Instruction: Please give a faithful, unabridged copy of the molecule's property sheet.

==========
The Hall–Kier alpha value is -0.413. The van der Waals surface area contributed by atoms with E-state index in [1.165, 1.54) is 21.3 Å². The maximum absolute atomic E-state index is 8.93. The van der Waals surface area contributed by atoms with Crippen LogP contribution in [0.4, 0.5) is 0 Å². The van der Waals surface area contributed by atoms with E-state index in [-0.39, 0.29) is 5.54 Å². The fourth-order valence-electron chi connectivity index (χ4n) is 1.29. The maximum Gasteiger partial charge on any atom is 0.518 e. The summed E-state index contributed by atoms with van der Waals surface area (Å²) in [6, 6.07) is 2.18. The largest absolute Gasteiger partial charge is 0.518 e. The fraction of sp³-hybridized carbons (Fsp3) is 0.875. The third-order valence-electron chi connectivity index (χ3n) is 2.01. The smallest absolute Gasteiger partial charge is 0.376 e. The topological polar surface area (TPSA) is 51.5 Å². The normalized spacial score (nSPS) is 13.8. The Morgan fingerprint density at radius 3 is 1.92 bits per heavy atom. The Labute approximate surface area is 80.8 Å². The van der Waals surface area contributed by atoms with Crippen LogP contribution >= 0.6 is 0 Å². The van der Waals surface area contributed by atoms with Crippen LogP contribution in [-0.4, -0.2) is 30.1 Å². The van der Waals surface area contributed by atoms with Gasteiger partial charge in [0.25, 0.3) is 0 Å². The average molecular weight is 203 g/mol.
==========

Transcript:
The Hall–Kier alpha value is -0.413. The van der Waals surface area contributed by atoms with E-state index in [1.165, 1.54) is 21.3 Å². The maximum absolute atomic E-state index is 8.93. The van der Waals surface area contributed by atoms with Crippen LogP contribution in [0.4, 0.5) is 0 Å². The van der Waals surface area contributed by atoms with E-state index in [-0.39, 0.29) is 5.54 Å². The fourth-order valence-electron chi connectivity index (χ4n) is 1.29. The maximum Gasteiger partial charge on any atom is 0.518 e. The summed E-state index contributed by atoms with van der Waals surface area (Å²) in [6, 6.07) is 2.18. The largest absolute Gasteiger partial charge is 0.518 e. The fraction of sp³-hybridized carbons (Fsp3) is 0.875. The third-order valence-electron chi connectivity index (χ3n) is 2.01. The smallest absolute Gasteiger partial charge is 0.376 e. The topological polar surface area (TPSA) is 51.5 Å². The normalized spacial score (nSPS) is 13.8. The Morgan fingerprint density at radius 3 is 1.92 bits per heavy atom. The Labute approximate surface area is 80.8 Å². The van der Waals surface area contributed by atoms with Crippen LogP contribution >= 0.6 is 0 Å². The van der Waals surface area contributed by atoms with Crippen LogP contribution in [-0.4, -0.2) is 30.1 Å². The van der Waals surface area contributed by atoms with Gasteiger partial charge in [0.25, 0.3) is 0 Å². The average molecular weight is 203 g/mol.